# Pigeonhole in Chess Training

|Contact| |Front page| |Contents| |Up|

Copyright © 1996-2018 Alexander Bogomolny### Solution

Let a_{1} be the number of games played on the first day, a_{2} the total number of games played on the first and second days, a_{3} the total number games played on the first, second, and third days, and so on. Since at least one game is played each day, the sequence of numbers a_{1}, a_{2}, ..., a_{77} is strictly increasing, that is, a_{1} < a_{2} < ... < a_{77}. Moreover, _{1} ≥ 1;_{77} ≤ 12 × 11 = 132.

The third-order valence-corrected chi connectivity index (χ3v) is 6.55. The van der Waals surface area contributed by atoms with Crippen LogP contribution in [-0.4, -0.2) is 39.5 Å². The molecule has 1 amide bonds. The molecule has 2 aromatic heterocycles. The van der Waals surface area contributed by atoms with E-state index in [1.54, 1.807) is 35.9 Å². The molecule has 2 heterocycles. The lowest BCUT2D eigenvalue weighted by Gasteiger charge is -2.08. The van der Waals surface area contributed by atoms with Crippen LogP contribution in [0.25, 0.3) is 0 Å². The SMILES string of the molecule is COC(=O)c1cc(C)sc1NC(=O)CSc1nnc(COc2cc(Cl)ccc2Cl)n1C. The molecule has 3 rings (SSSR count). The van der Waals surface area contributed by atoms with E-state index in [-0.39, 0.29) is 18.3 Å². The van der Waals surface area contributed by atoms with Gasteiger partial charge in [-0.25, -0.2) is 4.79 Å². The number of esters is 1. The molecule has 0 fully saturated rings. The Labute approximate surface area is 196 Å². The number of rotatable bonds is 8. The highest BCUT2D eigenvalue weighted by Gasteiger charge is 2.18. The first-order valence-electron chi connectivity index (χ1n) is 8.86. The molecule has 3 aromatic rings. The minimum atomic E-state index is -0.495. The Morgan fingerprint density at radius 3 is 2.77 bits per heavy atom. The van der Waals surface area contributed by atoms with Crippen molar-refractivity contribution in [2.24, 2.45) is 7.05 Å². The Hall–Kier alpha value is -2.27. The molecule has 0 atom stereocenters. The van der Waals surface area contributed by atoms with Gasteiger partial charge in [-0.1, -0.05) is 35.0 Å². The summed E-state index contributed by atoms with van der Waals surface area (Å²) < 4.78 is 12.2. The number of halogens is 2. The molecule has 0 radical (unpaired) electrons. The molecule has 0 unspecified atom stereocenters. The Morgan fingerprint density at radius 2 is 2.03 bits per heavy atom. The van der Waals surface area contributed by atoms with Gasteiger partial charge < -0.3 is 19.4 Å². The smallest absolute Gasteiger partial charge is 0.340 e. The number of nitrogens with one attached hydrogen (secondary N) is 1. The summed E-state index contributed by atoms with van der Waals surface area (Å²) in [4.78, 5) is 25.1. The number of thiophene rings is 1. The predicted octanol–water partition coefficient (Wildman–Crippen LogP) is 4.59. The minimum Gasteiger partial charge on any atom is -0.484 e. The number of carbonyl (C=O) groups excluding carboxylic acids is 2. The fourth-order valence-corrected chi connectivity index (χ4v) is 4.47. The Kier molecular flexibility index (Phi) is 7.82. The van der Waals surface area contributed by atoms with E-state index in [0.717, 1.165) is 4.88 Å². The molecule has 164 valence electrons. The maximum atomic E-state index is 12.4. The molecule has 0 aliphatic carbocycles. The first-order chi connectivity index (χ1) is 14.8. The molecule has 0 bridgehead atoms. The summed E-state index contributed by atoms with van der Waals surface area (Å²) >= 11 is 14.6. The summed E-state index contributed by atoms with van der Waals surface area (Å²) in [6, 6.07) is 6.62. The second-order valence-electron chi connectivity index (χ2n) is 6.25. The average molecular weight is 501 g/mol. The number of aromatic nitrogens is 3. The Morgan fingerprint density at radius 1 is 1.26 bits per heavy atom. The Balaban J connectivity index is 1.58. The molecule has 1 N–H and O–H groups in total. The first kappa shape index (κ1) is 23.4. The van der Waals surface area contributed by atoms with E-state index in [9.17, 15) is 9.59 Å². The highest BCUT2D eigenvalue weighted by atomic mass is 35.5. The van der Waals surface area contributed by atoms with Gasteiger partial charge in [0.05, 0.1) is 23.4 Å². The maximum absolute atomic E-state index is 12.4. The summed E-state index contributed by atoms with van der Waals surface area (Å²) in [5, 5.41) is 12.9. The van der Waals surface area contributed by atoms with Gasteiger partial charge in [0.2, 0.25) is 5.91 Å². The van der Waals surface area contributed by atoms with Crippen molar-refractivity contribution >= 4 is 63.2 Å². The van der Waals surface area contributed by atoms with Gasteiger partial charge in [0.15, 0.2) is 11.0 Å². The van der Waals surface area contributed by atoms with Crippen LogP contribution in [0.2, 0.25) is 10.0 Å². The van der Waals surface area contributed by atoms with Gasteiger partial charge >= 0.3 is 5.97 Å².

_{1}< a

_{2}< ... < a

_{77}≤ 132:

Note that the sequence a_{1} + 21, a_{2} + 21, ..., a_{77} + 21 is also strictly increasing, and

_{1}+ 21 < a

_{2}+ 21 < ... < a

_{77}+ 21 ≤ 132 + 21 = 153.

Now consider the 154 numbers

_{1}, a

_{2}, ..., a

_{77}, a

_{1}+ 21, a

_{2}+ 21, ..., a

_{77}+ 21.

each of them is between 1 and 153. It follows that two of them must be equal. Since a_{1}, a_{2}, ..., a_{77} are distinct and _{1} + 21,_{2} + 21,_{77} + 2_{i} and _{j} + 21.^{th} day is _{i} = a_{j} + 21,

(This problem is reminiscent of couting aspirins taken taken on consecutive days.)

### Reference

- Beifang Chen, The Pigeonhole Principle

|Contact| |Front page| |Contents| |Up|

Copyright © 1996-2008 Alexander Bogomolny64956442 |